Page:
there they were, a group of folkdancers outside Au Bon Pain in Harvard Square.
Come join us they said, so I did.
I was wearing new shoes that hadn't yet been broken in.
Still, my feet heard the music and that's all it took.
I actually danced (along with about 40 other people) Every. Single. Kolo.
for two hours, on concrete and brick, without stopping.
To live music, from Rakiya, a Balkan band.
Although I walk and bike a lot with never a bit of stiffness, ache, pain or whatnot
I found myself hobbling to the bus afterwards -- and the next day I was reduced to limping.
I could not bend my left knee without excruciating ouchness What was I thinking?
I think you're supposed to do this kind of thing g-r-a-d-u-a-l-l-y.
It's been decades since I fast-hop-'n-kicked with a group like that.
Could do that in my 20s (and did, three nights a week then). Notsomuchso at 70.
(Remembered most all the steps, though! Like a forgotten language, it all comes back.)
I notice very few people visit this blog. Which emboldens me to experiment with words and art that I might not otherwise post. I still haven't found my voice when writing poetry. The stories just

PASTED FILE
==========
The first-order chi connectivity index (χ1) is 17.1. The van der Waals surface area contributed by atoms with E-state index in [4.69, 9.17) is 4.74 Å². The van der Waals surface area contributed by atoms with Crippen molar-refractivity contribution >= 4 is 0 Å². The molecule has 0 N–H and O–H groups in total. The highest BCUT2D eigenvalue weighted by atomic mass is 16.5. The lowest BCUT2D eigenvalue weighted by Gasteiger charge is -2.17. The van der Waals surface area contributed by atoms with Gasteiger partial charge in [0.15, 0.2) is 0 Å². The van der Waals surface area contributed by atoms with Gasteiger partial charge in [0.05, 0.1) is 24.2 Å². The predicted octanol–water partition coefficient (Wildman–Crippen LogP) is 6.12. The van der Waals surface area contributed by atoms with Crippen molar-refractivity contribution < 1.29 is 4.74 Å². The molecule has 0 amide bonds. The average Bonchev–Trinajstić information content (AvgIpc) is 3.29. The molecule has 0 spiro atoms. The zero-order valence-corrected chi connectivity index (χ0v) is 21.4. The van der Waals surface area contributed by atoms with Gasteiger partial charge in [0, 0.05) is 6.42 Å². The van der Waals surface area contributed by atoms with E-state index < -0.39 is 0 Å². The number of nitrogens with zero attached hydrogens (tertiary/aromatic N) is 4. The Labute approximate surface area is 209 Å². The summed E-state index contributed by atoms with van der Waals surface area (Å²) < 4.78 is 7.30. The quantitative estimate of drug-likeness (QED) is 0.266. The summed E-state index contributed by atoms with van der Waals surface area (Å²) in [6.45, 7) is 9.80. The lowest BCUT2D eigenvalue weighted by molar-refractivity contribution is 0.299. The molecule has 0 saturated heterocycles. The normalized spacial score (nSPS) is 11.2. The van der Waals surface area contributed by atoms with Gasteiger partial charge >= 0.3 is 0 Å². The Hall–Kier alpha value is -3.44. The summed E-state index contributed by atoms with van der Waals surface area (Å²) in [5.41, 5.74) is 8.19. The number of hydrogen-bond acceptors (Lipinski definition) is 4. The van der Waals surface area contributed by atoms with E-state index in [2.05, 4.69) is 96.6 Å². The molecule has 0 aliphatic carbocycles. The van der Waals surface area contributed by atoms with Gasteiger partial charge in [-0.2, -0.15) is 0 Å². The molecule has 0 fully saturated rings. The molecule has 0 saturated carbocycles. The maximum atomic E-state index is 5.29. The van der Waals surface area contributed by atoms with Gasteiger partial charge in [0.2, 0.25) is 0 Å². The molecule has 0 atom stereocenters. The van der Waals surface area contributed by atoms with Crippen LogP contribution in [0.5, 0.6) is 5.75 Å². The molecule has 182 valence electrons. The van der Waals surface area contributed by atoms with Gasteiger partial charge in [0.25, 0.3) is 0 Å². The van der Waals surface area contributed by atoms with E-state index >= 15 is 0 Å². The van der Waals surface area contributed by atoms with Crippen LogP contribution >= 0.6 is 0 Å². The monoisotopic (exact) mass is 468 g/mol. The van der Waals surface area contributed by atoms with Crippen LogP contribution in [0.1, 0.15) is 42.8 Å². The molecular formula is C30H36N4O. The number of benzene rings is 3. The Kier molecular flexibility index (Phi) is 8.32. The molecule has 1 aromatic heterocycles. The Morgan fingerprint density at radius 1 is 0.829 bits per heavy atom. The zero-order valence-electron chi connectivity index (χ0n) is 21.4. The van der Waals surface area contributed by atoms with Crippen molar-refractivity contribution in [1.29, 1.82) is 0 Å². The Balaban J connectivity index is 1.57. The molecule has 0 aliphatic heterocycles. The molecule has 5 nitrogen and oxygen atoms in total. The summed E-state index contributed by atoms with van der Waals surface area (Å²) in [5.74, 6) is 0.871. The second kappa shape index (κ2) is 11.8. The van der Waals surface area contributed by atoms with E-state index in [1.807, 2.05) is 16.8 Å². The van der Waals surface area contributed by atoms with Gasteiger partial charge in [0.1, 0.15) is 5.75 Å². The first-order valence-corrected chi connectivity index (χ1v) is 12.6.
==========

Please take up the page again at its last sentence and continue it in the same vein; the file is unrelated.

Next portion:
seem to flow; the poems, however, need to be coaxed out, and once on paper they seem to
want to rush back inside the head, unsure, akin to stage fright. Sometimes the words are ill fitting, the delivery wooden. Or strugglingly imitative. So I spent time today instead playing with shapes and color on a computer Paint program.
It started out as random shapes, until I gave one a pair of eyes. Then the crow appeared, not as predator but benevolent protector, of body-less blobs - a blue walrus, yellow salamander, giddy red worm, grey-green bird, and brownish bear sans ears. Images one might find in a children's book, where noses don't have to resemble real noses, and missing limbs can go unremarked upon.
The first thing I noticed when done were their expressions. Group portrait under protest (say the eyes). Sorry guys. Next time it'll go smoother.